Mr Wallace made the claim in a debate on marriage equality with Greens leader Christine Milne at the University of Tasmania on Wednesday.

Answering a question from a student on the relevance of his views, he said health statistics among the gay community were worse than those for smokers.

“I think we’re going to owe smokers a big apology when the homosexual community’s own statistics for its health – which it presents when it wants more money for health – are that is has higher rates of drug-taking, of suicide, it has the life of a male reduced by up to 20 years,” he told the audience.

“The life of smokers is reduced by something like seven to 10 years and yet we tell all our kids at school they shouldn’t smoke.”

After the debate, Mr Wallace said the figures saddened him.

“But what I’m saying is we need to be aware that the homosexual lifestyle carries these problems and … normalising the lifestyle by the attribution of marriage, for instance, has to be considered in what it does encouraging people into it,” he said.

Mr Wallace said legalising same-sex marriage in other countries had not reduced risk factors for gay people.

“Where gay marriage has been introduced, or civil unions, it hasn’t changed the level of suicide,” he said.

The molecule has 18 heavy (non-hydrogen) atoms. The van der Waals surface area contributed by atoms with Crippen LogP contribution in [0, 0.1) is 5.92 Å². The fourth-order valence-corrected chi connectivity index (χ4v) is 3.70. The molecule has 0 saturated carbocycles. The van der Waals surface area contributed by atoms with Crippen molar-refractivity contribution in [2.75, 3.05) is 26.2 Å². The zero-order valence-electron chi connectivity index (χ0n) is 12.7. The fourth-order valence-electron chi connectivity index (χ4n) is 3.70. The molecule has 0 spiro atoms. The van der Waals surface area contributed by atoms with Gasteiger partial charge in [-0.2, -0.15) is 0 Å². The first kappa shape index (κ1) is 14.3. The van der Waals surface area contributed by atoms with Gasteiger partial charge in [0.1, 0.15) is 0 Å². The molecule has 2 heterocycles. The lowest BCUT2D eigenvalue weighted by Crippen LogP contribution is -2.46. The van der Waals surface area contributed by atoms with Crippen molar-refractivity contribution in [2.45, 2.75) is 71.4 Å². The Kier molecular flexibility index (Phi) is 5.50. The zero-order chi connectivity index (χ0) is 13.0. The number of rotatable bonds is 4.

“We have to accept the unfortunate levels of suicide, the unfortunate levels of excessive drug use (are) because of the nature of the lifestyle.

“I am very sorry for that. My heart goes out to those people. But it is a fact.”

Senator Milne said discrimination in laws such as the Marriage Act was a contributor to any health concerns.

“What I know is that the mental health issues for young gay people particularly are certainly increased when discrimination occurs,” she told reporters.

There was little love lost between Mr Wallace and Senator Milne during the debate.

Senator Milne accused the ACL of homophobia and said Christians should be more concerned with poverty than homosexuality.

She said with bills before the federal parliament and Tasmania’s lower house last week passing a same-sex marriage bill, change was inevitable.

Mr Wallace accused the Greens of demonising churches with “hate language” and caring more for trees than children.

He described gay activism as “bullying” and said a climate had been created for “legislation by fatigue”.